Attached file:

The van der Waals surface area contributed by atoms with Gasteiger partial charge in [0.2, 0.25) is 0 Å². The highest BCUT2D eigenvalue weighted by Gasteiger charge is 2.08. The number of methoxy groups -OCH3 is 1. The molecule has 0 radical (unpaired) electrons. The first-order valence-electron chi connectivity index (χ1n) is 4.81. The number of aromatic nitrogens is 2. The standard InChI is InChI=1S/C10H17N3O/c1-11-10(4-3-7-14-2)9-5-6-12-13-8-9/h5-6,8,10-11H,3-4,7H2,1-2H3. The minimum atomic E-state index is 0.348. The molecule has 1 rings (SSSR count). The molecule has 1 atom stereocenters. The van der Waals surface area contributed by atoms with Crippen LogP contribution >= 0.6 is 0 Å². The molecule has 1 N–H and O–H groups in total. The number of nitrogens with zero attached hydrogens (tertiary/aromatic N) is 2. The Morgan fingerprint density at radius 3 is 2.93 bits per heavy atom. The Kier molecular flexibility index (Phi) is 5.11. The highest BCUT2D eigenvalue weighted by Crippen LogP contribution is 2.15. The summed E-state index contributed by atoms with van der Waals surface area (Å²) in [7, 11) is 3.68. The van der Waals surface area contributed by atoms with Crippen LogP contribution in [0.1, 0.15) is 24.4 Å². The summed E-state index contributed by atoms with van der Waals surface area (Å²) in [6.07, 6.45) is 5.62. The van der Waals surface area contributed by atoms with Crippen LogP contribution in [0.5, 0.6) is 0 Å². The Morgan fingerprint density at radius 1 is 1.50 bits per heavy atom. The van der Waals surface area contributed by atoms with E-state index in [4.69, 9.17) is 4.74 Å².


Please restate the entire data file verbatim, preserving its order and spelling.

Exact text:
The van der Waals surface area contributed by atoms with Gasteiger partial charge in [0.2, 0.25) is 0 Å². The highest BCUT2D eigenvalue weighted by Gasteiger charge is 2.08. The number of methoxy groups -OCH3 is 1. The molecule has 0 radical (unpaired) electrons. The first-order valence-electron chi connectivity index (χ1n) is 4.81. The number of aromatic nitrogens is 2. The standard InChI is InChI=1S/C10H17N3O/c1-11-10(4-3-7-14-2)9-5-6-12-13-8-9/h5-6,8,10-11H,3-4,7H2,1-2H3. The minimum atomic E-state index is 0.348. The molecule has 1 rings (SSSR count). The molecule has 1 atom stereocenters. The van der Waals surface area contributed by atoms with Crippen LogP contribution >= 0.6 is 0 Å². The molecule has 1 N–H and O–H groups in total. The number of nitrogens with zero attached hydrogens (tertiary/aromatic N) is 2. The Morgan fingerprint density at radius 3 is 2.93 bits per heavy atom. The Kier molecular flexibility index (Phi) is 5.11. The highest BCUT2D eigenvalue weighted by Crippen LogP contribution is 2.15. The summed E-state index contributed by atoms with van der Waals surface area (Å²) in [7, 11) is 3.68. The van der Waals surface area contributed by atoms with Crippen LogP contribution in [0.1, 0.15) is 24.4 Å². The summed E-state index contributed by atoms with van der Waals surface area (Å²) in [6.07, 6.45) is 5.62. The van der Waals surface area contributed by atoms with Crippen LogP contribution in [0.5, 0.6) is 0 Å². The Morgan fingerprint density at radius 1 is 1.50 bits per heavy atom. The van der Waals surface area contributed by atoms with E-state index in [4.69, 9.17) is 4.74 Å².